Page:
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 Joel's Blog

10th Anniversary Post!!!!   


Time flies when you are having fun! Yesterday was the tenth anniversary of my very first blog entry. I started my blog because everyone was doin' it, doin' it and we didn't want to be left out of the blogging trend. Also, we were about to move to Brooklyn from Manhattan and there was a lot of news to report. Over the years I have written on just about every woodworking topic I could fathom. I try not to write about the same thing again and again, but as we all know I do it anyway.

It's been a tremendously rewarding experience for me on several levels. Of course I think the blog helps drive traffic to the website, but on a personal level it's made me a much better writer, gave me an excuse to investigate things I would not normally feel justified to do, and - most importantly - when I write about a subject, I get to think about it in depth, and learning more is very rewarding. It makes me happy when people come up to me and tell me that they read my blog. If you write and people read your stuff - it's a perfect world, and what more can you ask for.

The biggest problem I have today is that my time is limited and I don't have the luxury of research that I used to. That being said, I like to think woodworking is an broad subject and I've only scratched the surface. I would be remiss it telling you that up to a few years ago I pretty much wrote every word of the blog, with help from Sally, my wife, to make sure the grammar wasn't embarrassing. However in the past few years Sally has come to the rescue on more than one attempt and ghosted a fair number of entries. I think the rule of thumb is, if the spelling is good and the writing compelling, it's a good bet that she had a real hand in authorship. I don't feel bad about this - I feel wonderful that I get such support from my family. Nobody works in a vacuum, and magazines have staff.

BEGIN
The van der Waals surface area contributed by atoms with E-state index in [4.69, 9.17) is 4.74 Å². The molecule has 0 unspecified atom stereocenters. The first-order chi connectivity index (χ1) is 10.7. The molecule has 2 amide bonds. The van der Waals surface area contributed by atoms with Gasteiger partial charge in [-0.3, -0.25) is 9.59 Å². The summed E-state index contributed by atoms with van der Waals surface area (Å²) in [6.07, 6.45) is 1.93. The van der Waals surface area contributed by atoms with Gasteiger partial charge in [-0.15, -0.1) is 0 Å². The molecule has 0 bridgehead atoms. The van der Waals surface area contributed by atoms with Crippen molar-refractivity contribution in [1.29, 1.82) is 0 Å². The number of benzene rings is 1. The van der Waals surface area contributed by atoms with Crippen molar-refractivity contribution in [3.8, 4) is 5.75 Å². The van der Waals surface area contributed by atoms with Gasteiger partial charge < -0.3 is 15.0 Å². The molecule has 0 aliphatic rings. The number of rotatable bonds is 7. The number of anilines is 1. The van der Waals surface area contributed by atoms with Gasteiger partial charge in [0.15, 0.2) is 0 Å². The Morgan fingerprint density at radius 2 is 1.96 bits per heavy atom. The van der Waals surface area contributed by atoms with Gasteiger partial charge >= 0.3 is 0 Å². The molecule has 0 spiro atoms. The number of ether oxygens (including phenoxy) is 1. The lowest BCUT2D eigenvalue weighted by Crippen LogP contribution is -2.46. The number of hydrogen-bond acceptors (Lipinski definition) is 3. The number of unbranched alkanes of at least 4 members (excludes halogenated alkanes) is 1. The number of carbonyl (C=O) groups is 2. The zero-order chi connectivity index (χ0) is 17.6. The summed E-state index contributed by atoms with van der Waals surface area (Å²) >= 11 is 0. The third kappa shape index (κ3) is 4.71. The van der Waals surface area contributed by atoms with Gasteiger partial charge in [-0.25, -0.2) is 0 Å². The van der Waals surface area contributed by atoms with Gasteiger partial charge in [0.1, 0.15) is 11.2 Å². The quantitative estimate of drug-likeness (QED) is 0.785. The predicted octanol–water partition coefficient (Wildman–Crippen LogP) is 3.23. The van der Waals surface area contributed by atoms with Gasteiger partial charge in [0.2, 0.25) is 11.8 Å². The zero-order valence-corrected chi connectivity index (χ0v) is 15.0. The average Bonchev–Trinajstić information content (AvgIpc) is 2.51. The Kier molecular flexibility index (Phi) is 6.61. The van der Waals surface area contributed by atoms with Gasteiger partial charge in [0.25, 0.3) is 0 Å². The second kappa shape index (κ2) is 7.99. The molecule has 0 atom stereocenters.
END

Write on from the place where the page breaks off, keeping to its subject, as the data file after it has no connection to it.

I do have a request: if you have a favorite entry, or a post you remember fondly, I would love to find out about it. Maybe we will do a "Greatest Hits" page.

Thanks again for all your support.

- Joel

PS Even as I look back to 10 years of blogging, I'm looking forward to July 29th, when master luthier Ian Kelly will be visiting our Brooklyn showroom and carving Spanish Cedar into the neck of a guitar. He'll be using a Gramercy Tools rasp, a spokeshave and sandpaper, and of course his own skill. We hope folks in the NYC area will stop by and you are all invited! Ian will be there from 1 - 5 pm.

Comments: 14
07/19/2017Tom Buhl
I fondly recall the series (I believe) you wrote on development of your bowsaw. Purchased one because I enjoyed your telling of the adventure. It remains one of my favorite toys...or, I mean tools. Thanks.
I always enjoy the posts. One that stands out as memorable to me was:
Which was over 7 years ago; amazing, where did the time go? Regardless, it helped me better understand what was happening, and some of the subtleties of old tool designs.
07/19/2017Daniel Burgoyne 
Happy 10th anniversary!